Most of Act I takes place in the court world but Act II is when we are visually presented with the green world. Puck, played by Avan Jogia, is portrayed on the sands of Venice Beach as a free spirit surfer and pothead thinker who lives in a minivan. He meets another female surfer and the film instantly cuts to a sex scene in his van with the woman, or “spirit” (II. i. 1), who repetitiously whispers in his ear, “You have witchcraft in your lips.” Jason Gleckman points out how “a new eroticism is being formulated” (25) in the play when the green world is explored as a new playground. The sexual undertone is presented quite early on in the film with the beach as the first interpretation of a green world. The first scene in Act II works to be equating supernatural forces and magic with an awakening eroticism in the film’s youth. The woman runs out of the van and heads in the direction of the forest by the beach, which feeds into the introduction of the land of the fairies as a second green world. The characters of Oberon, played by Saul Williams, and Titania, played by Mia Doi Todd, have racial implications through casting. Williams is an African American actor and Todd is a Japanese American actress. As we can see, the green world is visually portrayed through a lens of otherness from the onset and sets forth an ideological framework of the green world as an external phenomenon that is a borderland to courtly behavior. The court world is regarded as a place of hustle and bustle, prestige, and noteworthy propriety in Los Angeles, but the green world is time and time again seen as something outside the city, a foreigner if you will, that “redefines both sexual and racial parameters in [a new] fairyland” (Hendricks 55). Three other sex scenes take place in the play in green world settings between Hermia and Lysander, Titania and Bottom, and Puck’s ménage à trois with two female spirits. The film does not shy away from exploring the interplay between geography, sexuality, and xenophobia. Adaptations of A Midsummer Night’s Dream in twenty-first cinema perpetuate a tradition, and a false one at that, of valuing the court world over the green world.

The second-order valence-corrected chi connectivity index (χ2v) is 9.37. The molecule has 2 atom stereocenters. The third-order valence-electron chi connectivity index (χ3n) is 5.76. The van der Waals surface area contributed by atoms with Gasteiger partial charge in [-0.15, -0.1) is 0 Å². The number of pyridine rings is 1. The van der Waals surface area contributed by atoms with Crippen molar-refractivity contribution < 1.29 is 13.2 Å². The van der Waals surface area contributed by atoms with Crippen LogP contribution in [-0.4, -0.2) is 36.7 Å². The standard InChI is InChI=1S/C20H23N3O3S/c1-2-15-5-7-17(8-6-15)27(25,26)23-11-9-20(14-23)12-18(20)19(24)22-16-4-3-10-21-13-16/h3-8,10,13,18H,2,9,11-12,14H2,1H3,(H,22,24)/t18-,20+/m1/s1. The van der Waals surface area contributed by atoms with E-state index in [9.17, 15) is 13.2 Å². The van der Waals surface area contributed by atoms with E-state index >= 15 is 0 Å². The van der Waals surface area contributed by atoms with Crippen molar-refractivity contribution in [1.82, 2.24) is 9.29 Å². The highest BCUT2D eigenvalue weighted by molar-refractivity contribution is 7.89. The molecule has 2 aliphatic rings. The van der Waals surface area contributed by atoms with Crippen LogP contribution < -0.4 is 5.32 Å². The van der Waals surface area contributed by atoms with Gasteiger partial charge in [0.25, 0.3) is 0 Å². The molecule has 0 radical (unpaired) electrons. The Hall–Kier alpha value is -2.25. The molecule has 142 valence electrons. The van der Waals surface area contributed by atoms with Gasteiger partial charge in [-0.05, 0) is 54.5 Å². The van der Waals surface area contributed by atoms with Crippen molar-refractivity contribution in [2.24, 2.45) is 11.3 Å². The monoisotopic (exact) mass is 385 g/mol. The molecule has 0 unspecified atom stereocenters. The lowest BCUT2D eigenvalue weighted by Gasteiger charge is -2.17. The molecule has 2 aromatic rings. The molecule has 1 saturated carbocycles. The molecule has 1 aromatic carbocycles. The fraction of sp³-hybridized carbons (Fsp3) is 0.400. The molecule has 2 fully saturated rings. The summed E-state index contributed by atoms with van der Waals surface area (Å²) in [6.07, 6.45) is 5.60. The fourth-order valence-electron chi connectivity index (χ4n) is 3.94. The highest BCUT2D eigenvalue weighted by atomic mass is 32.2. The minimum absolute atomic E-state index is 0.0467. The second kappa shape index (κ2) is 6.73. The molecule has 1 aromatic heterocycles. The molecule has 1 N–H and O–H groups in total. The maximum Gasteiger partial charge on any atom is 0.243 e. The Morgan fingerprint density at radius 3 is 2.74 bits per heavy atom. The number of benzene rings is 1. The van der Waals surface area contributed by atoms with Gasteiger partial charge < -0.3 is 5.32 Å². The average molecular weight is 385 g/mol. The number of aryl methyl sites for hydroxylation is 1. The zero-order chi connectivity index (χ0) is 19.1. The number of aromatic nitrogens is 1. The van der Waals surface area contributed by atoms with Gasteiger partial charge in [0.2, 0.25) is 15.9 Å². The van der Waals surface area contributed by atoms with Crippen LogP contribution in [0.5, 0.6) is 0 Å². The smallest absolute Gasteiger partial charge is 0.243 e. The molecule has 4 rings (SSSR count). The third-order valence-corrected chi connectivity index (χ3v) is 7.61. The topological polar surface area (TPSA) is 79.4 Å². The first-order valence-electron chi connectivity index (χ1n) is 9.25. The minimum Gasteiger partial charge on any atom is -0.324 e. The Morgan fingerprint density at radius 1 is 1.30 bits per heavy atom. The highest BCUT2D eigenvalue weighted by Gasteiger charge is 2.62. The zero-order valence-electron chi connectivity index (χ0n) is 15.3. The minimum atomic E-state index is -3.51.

The cinematic choices of staging and production are begging to be made explicit. When the scenery changes to the forest, the camera shots’ color scheme is consistently in a dark overtone of red. In color psychology red invokes feelings of danger and passion, which fits in line with the early modern era’s demonization and sexualization of fairy-like environments. Furthermore, once the characters (Titania, Lysander, and Demetrius) wake up from having the floral serum adorned on their eyelids, their pupils are portrayed as bloody red. Once again, the film is playing with intense surrealism and its coexistence with the supernatural as a satanic sphere. The musicality in the background of the green world scenes adopts an eerie and otherworldly film score that amplifies the dream symbolism through its use of original music in line with folk and psychedelic musical genres. The court world’s costuming is normally suburban with pants and t-shirts as we have come to know them in the twenty-first century, but that of the green world is quite fantastical. Characters in the green world are decoratively dressed in feathers, furs, jewelry, and floral headdresses with lots of flesh exposed. Once again, the green world is portrayed as a sexually loose and savage-like entity. The othering of the fairyland is magnified through the film’s adoption of modern day. Puck’s mischievous qualities portray a reputation of hobgoblins and fairies as “evil spirits” (Keightley 293). Mott also fully embraces the twenty-first century as a media-suffused era. Puck is able to spy on the four lovers by the use of a video camera hidden in one of the trees. He watches the live stream from his iPhone and laughs at the disorder befalling before his eyes. Puck acts as a voyeur when Titania has sex with Bottom in her tent. He takes pictures as proof to show Oberon that he completed his mission and the two of them sit on a tree log and laugh at the photographic evidence. Shakespeare’s use of the green world is that of a safe place away from court world problems. However, the film politicizes the green world as a peripheral land that fashions insiders and outsiders, which fails to adhere to Shakespeare’s feminist theological structure.